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Govt officials asked to popularise development agenda

All government officials have been urged to take the lead in sensitising members of the public on the government’s development agenda as espoused in the Bottom-Up Economic Transformational Agenda (BETA) plan that guarantees improved livelihoods among all Kenyans.

Speaking during sensitization on National Government Development-County Implementation Coordination and Management Committee (NGD-CICMC) guidelines at the West Pokot County Public Service Board (CPSB) room, Rift Valley Regional Government Delivery Service (GDS) Director Sitati Olando said it was time that government officials, irrespective of their status, adopt a common approach when transacting government business.

Olando highlighted the need for collective synergy for effective realisation of the government’s agenda, noting that in the recent past there has been poor coordination during the transaction of government business.

“Let us not get into silos because we depend on each other for success under one government. We can share resources such as office spaces and vehicles, among other government utilities, for effective service delivery,” urged the GDS regional director.

Olando has further called on the National Government Administration Officers (NGAO) to be proactive by knowing what each other does at their various levels without taking government business casually.

The Regional Director reiterated that the adoption of the whole-government approach to doing things was now the order of business, hence the need for all stakeholders to embrace it.

Olando explained that the government, through the BETA plan, has five priority areas: agriculture and food security, housing and settlement, healthcare, small and microenterprises development (Hustler Fund), and the digital economy.

“Ensure that for any public baraza organised, time should be taken to address each of the five pillars so that people at the grassroots understand the government’s agenda well so as to stop falling prey to misinformation about the Kenya Kwanza Administration and the challenges currently facing Kenyans,” he advised.

Olando observed that in the recent past, government officials have not been working in unison, hence the need for a relook at the order of operations.

He urged departmental heads to take the NGD-CICMC meetings seriously since this is where key decisions are made and government projects, programmes, policies, and presidential directives are familiarised with.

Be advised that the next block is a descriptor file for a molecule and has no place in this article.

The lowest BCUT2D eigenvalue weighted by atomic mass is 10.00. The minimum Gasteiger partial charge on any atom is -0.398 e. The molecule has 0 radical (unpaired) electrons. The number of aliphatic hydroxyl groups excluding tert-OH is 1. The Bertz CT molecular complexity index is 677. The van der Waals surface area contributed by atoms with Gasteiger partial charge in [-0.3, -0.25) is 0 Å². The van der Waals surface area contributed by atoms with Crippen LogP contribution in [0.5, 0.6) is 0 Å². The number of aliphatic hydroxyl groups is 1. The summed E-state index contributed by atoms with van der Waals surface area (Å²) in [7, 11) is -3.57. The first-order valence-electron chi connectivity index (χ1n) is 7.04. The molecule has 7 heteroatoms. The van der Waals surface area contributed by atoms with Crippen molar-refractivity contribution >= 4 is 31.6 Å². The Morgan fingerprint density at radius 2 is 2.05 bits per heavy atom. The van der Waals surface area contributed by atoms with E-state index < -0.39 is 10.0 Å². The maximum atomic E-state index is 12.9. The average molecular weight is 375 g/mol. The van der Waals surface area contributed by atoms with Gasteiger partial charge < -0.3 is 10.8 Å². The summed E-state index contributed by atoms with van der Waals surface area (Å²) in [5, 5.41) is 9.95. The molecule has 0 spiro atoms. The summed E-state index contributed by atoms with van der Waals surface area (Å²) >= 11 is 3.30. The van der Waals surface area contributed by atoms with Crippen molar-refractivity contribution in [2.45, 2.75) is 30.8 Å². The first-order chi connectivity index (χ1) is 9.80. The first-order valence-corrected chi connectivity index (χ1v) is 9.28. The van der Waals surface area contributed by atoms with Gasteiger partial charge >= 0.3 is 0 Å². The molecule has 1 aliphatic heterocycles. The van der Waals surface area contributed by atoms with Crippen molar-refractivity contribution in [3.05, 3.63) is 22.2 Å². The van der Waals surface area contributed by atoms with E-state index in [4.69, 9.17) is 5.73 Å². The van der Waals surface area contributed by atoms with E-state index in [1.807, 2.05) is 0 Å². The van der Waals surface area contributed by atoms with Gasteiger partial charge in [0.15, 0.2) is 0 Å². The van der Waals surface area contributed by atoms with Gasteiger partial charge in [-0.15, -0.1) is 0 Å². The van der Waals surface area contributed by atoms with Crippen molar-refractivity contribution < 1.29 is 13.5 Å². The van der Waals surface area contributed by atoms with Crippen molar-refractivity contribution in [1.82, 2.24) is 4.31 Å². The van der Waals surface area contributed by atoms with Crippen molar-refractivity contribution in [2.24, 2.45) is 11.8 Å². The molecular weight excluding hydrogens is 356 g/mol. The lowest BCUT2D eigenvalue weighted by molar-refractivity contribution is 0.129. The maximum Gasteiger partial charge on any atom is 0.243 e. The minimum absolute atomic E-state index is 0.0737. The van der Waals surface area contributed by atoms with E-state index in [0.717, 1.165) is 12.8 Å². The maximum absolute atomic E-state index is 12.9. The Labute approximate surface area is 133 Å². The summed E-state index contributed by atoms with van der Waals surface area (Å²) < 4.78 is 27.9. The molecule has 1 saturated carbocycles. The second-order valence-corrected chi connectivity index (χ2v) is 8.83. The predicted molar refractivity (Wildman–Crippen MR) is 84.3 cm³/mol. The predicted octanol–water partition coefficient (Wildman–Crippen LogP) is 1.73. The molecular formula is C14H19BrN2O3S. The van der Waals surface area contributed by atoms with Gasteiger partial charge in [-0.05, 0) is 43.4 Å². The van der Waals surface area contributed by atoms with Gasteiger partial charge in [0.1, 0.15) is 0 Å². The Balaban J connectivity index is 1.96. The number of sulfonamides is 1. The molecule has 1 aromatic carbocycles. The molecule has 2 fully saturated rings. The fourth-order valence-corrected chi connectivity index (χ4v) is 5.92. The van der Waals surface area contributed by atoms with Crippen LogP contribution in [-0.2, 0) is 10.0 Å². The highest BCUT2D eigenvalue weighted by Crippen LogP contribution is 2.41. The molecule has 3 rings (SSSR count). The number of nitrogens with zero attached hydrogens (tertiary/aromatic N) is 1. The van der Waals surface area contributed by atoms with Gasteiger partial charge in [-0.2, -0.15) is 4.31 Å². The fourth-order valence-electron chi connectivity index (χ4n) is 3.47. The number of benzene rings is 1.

He advised the NGD-CICMC to have regular consultative sessions with area county governments since the two levels of government ultimately serve the same mwananchi.

While taking members through the guidelines on the coordination and implementation of national government policies, programmes, and projects, Olando tasked the committee to enhance the coordination of the government’s development agenda, address issues arising, and facilitate harmonious working relationships.

“These guidelines outline a clear and concise framework for coordination and supervision of government business by ensuring that all entities work together seamlessly to facilitate the achievement of the government’s development agenda. All deliberations discussed therein are escalated to the office of the Prime Cabinet Secretary, where the Government Delivery Unit is domiciled, before onward transmission to the Office of the President,” Olando revealed.

Other guidelines outlined in the coordination framework are: updating the committee on ongoing projects; monitoring and evaluating the same projects; advising the government on priority development needs in the counties; and facilitating public participation based on feedback from the beneficiary communities, among others.

The meeting was chaired by Pokot Central Deputy County Commissioner (DCC) Jeremiah Tumo on behalf of County Commissioner (CC) Apollo Okello.

In his closing remarks, Tumo called on the committee members to be prepared when called upon to give reports on the projects and programmes being implemented in their respective dockets.

The DCC said there was a lot happening within the county, but because of the lack of a coordination framework, not much has been disclosed to the residents.

By Richard Muhambe

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